South Carolina's Turkish People
A History and Ethnology
Early scholars ignored the Turkish tale and labeled these people "tri-racial isolates" and later writers disparaged them as "so-called Turks." But members of the group persisted in claiming Turkish descent and living reclusively for generations. Now, in South Carolina's Turkish People, Terri Ann Ognibene and Glen Browder confirm the group's traditional narrative through exhaustive original research and oral interviews.
In search of definitive documentation, Browder combed through a long list of primary sources, including historical reports, public records, and private papers. He also devised new evidence, such as a reconstruction of Turkish lineage of the 1800s through genealogical analysis and genetic testing. Ognibene, a descendant of the state's Turkish population, conducted personal interviews with her relatives who had been in the community since the 1900s. They talked at length and passionately about their cultural identity, their struggle for equal rights, and the mixed benefits of assimilation. Ognibene's and Browder's findings are clear. South Carolina's Turkish people finally know and can celebrate their heritage.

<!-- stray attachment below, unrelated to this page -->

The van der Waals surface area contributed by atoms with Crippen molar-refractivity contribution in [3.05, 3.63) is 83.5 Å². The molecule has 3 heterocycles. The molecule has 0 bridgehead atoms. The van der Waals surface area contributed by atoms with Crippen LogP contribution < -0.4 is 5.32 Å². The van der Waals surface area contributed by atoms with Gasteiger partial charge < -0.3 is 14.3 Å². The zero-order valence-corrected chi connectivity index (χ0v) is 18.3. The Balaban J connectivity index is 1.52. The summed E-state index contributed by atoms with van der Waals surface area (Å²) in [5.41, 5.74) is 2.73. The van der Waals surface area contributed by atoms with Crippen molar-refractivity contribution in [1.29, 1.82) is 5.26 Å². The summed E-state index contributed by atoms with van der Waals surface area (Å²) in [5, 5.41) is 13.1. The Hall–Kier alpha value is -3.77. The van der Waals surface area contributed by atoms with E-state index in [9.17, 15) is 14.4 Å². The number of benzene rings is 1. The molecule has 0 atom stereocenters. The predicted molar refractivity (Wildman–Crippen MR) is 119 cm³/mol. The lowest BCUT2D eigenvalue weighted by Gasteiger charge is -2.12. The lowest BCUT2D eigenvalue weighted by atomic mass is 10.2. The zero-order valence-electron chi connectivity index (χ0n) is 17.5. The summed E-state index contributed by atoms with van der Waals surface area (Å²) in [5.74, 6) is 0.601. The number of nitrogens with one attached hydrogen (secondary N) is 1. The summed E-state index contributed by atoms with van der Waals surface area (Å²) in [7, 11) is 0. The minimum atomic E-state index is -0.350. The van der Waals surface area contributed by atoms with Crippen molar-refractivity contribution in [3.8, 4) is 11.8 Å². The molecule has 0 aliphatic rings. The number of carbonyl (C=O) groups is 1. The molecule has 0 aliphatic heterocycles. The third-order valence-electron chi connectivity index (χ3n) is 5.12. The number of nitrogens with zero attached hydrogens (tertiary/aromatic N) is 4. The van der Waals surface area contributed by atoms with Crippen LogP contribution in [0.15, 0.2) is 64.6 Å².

About the Authors
Glen Browder holds a Ph.D. in political science from Emory University and is a professor emeritus of political science and American democracy at Jacksonville State University in Alabama. A former member of the U.S. House of Representatives, Browder also served Alabama in its House of Representatives and as secretary of state.
"Glen Browder's analysis of documentary sources and Terri Ann Ognibene's gathering of oral testimonies combine to make South Carolina's Turkish People very likely the closest we will ever come to understanding the origins and tangled history of this elusive but persistent community in Sumter County."—James Roark, Emory University
"South Carolina's Turkish People is a welcome addition to southern history and ethnic studies"—Journal of Southern History
"A good resource for academic libraries, historical archives and for student research into sociology/kinship studies and family structures in rural communities."—The Southeastern Librarian
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